As we learn the body language and pay closer attention to our animals’ behavior, it is important to first look at these specific, observable aspects while avoiding interpretations. (We’ll get back to interpretations in a moment, as they do have a place). Let’s look at an example together. Take a look at the following picture of a horse. Even though an interpretation might come to mind, try to put that aside and think only about what you can see. What is the stance like? What is he doing with his ears, tail, mouth, etc.? What about his nostrils and lips? What about his musculature and its smoothness or tension? Where is he looking? What does he have? (Of course still pictures do limit our observations, but they are a good place to practice first before going on to videos.).

One person who saw this photo commented that he was “being naughty.” Another person might say he is being “playful” or “curious.” These are interpretations of what they are seeing. We will come back to talk more about this photo in a moment, but the first step is to avoid interpretations and describe what you actually can see with your eyes.

Here’s another one to look at and describe what you actually see:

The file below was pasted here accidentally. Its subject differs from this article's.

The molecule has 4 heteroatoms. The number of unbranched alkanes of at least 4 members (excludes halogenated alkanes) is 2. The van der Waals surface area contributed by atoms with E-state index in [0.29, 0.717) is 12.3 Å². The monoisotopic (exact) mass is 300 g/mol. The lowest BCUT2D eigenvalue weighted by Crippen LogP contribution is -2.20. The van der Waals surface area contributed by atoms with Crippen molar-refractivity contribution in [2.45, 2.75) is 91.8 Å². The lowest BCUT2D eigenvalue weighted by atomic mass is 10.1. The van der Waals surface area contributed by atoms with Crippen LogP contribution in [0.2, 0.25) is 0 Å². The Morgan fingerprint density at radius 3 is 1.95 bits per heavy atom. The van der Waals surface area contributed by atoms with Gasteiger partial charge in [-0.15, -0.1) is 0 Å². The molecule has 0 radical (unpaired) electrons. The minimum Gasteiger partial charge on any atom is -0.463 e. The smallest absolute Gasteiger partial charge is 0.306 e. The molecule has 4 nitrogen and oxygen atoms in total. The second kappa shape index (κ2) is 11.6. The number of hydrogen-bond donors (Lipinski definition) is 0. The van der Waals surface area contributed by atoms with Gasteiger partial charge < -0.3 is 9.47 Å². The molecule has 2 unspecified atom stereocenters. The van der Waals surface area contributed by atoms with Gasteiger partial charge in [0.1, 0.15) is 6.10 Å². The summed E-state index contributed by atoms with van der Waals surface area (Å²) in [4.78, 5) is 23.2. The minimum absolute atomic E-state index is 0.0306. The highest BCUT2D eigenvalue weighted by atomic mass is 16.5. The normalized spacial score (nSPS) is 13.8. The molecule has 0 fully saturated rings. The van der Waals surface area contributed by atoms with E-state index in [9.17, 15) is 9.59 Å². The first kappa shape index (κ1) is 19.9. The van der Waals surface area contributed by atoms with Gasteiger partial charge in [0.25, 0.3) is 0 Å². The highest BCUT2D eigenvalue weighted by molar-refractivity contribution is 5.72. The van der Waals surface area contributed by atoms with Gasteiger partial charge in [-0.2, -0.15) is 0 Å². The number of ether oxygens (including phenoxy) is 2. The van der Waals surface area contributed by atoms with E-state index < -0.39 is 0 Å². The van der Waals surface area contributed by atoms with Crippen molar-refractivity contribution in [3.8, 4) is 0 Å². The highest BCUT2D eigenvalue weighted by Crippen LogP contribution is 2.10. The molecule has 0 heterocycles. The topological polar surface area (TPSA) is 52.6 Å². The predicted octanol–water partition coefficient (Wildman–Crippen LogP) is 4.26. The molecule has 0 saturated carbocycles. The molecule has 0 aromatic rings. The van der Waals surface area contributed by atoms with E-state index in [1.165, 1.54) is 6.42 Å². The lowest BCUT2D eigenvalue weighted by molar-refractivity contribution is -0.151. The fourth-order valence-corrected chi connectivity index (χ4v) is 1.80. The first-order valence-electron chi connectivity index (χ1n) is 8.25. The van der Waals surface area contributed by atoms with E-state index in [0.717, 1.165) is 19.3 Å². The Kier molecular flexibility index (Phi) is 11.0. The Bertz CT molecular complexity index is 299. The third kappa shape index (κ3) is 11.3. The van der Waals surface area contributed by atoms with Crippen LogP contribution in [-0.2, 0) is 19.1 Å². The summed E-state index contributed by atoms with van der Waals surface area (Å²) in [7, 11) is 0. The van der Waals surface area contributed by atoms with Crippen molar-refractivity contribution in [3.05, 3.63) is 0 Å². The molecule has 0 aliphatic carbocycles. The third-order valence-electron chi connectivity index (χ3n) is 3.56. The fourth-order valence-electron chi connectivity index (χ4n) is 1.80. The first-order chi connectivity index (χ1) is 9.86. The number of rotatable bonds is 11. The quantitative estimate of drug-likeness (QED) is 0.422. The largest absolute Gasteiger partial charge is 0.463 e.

While we might immediately have the impression that this dog is uncertain, let’s back up for a moment and describe what we see. It might be useful to write them down. If you have said or written something like the following, you are on the right track.

Description of the dog in the photo: He is standing on a pile of loose dirt (it’s not packed down) apparently at the edge where there is a greater downward slope right past his feet. The toes on his left front foot are splayed. His tail is extended out horizontally to the ground (neither up over his back nor pointing straight down). His ears are drawn back and down. There appears to be a furrow on his forehead. He is looking down, and his eye appears to be in a triangular shape, and there’s a little ridge (the light colored “puff”) above it. The muscles in his back right leg are tight and the outline of them can be seen. His mouth is closed.